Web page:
Dominik is an above-average high school boy. He's got loads of friends, the hottest girl in school, rich parents and money to spend on brand-name clothes, but one innocent orgasm with a mate changes everything. Humiliated, he begins to isolate himself from the outside world. Spending all his time on his computer, he meets an anonymous girl who introduces him to the "suicide room", a place from which there is no escape. Caught in a trap woven of his own emotions, Dominik becomes entangled in a web of intrigue and gradually loses what he cherishes most.Written by
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Poor little beleaguered Dominik (Jakub Gierszał) has it just plain awful - private schools, a personal driver, fancy gadgets and money to burn. Fortunately for him (taking a wild guess on this one) before the opening credits rolled he got hold of "The Sorrows of Young Werther" by Johann Goethe and read it over a dozen times. Thanks to this he is a alienated senior year kid with a messed up sexual orientation. Having parents solely interest in their careers and with skin deep understanding of their son does no favours. After uncontrollably ejaculating during a stranglehold at a karate class he quickly becomes the laughing stock at school. In response to this turn of events he swiftly becomes escapistly involved in an online Sims-wannabee group, which call themselves "The Suicide Room". There he literally starts living his second life, dropping out of school and locking himself in his room hopelessly entangling himself with the cyberworld and its leader, Sylwia (Roma Gąsiorowska-Żurawska).
After much fanfare after a Berlinale premiere and an extremely successful Poland premiere with of people swarming in to the must-see movie of the season, I was anxious to get hold of this new fad. It took me a while and since the hype has simmered down I was able to quietly swallow the movie without external influence.
Thankfully it rather good. But it is a far cry from falling over head over heels in ecstatic admiration. Nonetheless the whole premise of the story structures it around two overlapping but separate worlds. The real one, initially focused mostly on Dominik, but then taken over by his parents played by Agata Kulesza and Krzysztof Pieczyński. Placed on the shoulders of a strong brunt story about dissociation of parents from their children, the emotional deficiencies that it causes and the rage that ensues from such a situation, it strikes a strong cord in most of the right places. It does jar from time to time with oversimplifications, clichés or unnecessary and unfocused jabs at politics, but the threesome creating the family are tremendous. Also the scenes trying to replicate real teen life and their trials / tribulations rings extremely believable and natural (I was like watching myself being stupid back in the days).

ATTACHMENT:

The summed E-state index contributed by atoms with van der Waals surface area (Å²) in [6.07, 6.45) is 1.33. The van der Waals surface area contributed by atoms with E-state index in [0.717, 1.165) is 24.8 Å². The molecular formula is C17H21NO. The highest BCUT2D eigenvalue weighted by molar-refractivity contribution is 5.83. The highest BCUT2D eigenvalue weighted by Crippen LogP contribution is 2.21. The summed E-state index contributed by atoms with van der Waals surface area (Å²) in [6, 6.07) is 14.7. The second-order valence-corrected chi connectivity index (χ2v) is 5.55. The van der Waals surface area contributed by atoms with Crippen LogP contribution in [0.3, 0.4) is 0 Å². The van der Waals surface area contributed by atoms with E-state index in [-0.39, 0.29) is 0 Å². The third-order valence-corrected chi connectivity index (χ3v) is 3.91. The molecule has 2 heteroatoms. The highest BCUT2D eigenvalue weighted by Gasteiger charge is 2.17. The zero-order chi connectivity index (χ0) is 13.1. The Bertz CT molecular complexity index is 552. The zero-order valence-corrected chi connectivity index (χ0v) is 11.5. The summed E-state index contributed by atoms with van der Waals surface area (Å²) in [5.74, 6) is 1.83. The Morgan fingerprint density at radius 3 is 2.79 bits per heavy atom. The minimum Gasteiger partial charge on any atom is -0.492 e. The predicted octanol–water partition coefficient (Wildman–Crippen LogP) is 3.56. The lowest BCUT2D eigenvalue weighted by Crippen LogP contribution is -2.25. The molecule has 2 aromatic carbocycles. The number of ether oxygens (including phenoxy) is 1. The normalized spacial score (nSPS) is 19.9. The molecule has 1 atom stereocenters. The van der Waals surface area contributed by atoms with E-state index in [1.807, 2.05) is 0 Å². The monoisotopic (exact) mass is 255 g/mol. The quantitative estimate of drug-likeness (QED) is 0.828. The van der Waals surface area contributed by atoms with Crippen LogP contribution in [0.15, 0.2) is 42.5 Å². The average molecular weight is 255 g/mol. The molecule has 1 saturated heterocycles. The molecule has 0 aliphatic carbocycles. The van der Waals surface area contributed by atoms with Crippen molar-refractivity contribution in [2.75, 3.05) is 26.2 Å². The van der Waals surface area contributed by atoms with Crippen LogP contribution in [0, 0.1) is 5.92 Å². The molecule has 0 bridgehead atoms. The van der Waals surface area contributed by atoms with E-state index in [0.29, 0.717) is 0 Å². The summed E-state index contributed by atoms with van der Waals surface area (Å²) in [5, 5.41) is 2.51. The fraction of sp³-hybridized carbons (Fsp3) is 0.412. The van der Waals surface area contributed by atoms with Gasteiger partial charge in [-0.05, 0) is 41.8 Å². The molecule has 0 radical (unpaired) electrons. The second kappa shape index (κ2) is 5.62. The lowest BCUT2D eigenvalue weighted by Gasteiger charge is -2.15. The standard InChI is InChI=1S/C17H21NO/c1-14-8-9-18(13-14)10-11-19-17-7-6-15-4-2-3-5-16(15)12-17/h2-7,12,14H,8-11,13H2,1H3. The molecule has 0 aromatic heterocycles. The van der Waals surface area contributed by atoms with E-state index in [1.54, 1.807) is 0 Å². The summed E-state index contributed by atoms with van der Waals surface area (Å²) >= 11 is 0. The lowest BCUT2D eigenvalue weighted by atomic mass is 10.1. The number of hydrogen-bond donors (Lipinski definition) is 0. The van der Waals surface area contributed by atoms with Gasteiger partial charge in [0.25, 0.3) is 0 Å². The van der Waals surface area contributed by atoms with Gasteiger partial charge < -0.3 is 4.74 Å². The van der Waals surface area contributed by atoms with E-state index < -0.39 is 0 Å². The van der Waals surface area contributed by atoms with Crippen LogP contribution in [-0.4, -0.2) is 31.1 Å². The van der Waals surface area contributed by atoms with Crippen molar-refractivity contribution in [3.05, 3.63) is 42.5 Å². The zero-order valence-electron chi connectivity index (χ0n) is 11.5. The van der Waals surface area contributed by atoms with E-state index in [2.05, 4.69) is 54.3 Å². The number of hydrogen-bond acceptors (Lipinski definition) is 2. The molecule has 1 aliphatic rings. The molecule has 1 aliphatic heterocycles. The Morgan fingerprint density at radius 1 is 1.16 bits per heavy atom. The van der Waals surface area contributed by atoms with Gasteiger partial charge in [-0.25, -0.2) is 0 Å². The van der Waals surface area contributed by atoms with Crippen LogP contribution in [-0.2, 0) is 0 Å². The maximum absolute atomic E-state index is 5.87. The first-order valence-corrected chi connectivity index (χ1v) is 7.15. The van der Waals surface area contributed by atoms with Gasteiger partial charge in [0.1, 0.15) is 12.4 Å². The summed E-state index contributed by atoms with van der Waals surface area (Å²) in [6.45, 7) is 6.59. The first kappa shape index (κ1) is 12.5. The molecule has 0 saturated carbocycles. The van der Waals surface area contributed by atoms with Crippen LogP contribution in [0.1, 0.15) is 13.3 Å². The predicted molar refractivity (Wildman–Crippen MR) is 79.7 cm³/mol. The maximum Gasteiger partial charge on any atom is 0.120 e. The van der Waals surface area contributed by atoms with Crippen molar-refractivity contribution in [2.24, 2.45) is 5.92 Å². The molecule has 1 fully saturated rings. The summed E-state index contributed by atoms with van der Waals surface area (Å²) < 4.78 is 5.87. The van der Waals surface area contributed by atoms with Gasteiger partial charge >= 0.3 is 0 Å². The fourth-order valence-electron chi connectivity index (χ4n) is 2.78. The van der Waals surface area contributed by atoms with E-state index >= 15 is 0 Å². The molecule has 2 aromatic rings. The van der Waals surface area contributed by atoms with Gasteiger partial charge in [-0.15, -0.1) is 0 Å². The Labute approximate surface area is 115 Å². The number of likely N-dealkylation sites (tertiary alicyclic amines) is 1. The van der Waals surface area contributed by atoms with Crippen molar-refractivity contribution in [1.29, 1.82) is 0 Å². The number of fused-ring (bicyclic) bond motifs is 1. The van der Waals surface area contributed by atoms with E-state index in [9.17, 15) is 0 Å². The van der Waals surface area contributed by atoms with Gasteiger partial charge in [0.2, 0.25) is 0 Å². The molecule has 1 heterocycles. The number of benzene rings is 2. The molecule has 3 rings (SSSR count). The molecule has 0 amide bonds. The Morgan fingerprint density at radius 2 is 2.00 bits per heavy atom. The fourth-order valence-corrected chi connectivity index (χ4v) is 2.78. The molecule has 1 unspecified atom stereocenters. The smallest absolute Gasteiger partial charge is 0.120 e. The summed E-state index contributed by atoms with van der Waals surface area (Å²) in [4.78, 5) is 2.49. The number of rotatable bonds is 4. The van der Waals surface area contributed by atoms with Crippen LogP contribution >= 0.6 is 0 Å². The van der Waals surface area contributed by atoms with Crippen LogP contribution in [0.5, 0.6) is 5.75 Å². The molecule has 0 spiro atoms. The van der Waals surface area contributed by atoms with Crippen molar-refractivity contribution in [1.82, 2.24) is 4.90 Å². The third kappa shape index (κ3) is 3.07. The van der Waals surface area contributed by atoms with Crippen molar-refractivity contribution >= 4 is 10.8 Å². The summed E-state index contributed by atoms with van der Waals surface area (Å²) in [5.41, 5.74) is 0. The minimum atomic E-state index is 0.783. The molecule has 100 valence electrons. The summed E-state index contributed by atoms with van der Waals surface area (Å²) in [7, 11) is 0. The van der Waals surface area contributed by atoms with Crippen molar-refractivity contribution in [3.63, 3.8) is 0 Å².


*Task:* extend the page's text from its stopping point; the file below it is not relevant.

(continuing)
And the cyber one, which is stylised like "Second Life" meets "World of Warcraft" with a side-helping of "Doom", except that imagination - and not crude keyboards or a mouse - is the only limit as to what your avatars can do. Given their is no explanation or reason, as to why this is possible, you just have to accept it at face value as a story gimmick. The world itself is enticing and well-conceived creating the necessary atmosphere to invite us into this alternative life. However these sequences fail to bring in the necessary completion to the story. Mainly because of two flaws. The first is Roma Gąsiorowska, an actress achingly reeking with irritating mannerisms coupled with a squeaky voice and some poorly delivered lines. The second is the poetic drivel and existential nonsense served out as wisdom by participants of "The Suicide Room". At its best it is self-centred unfocused romantic pulp. At its worst its just plain terrible scriptwriting. Adding one and two together makes it entirely incomprehensible why a smart young boy with an artistic soul would ever sign up to such a group of wannabees. The only answer that comes to mind is that despite all her flaws Roma Gąsiorowska is one pretty lady.
The ending is pretty great and Jakub Gierszał really pulls his weight in this movie (at least as long as he doesn't have Roma Gąsiorowska as his counterpoint).
Cinematography I must say is top-notch, but than again I may be biased, as I unknowingly discovered this was filmed by a former acquaintance of mine: Radek Ładczuk. Good to see a movie made in Poland that isn't drenched out of colour to a lifeless bleak hue inhabiting 95% of Polish art-flicks.
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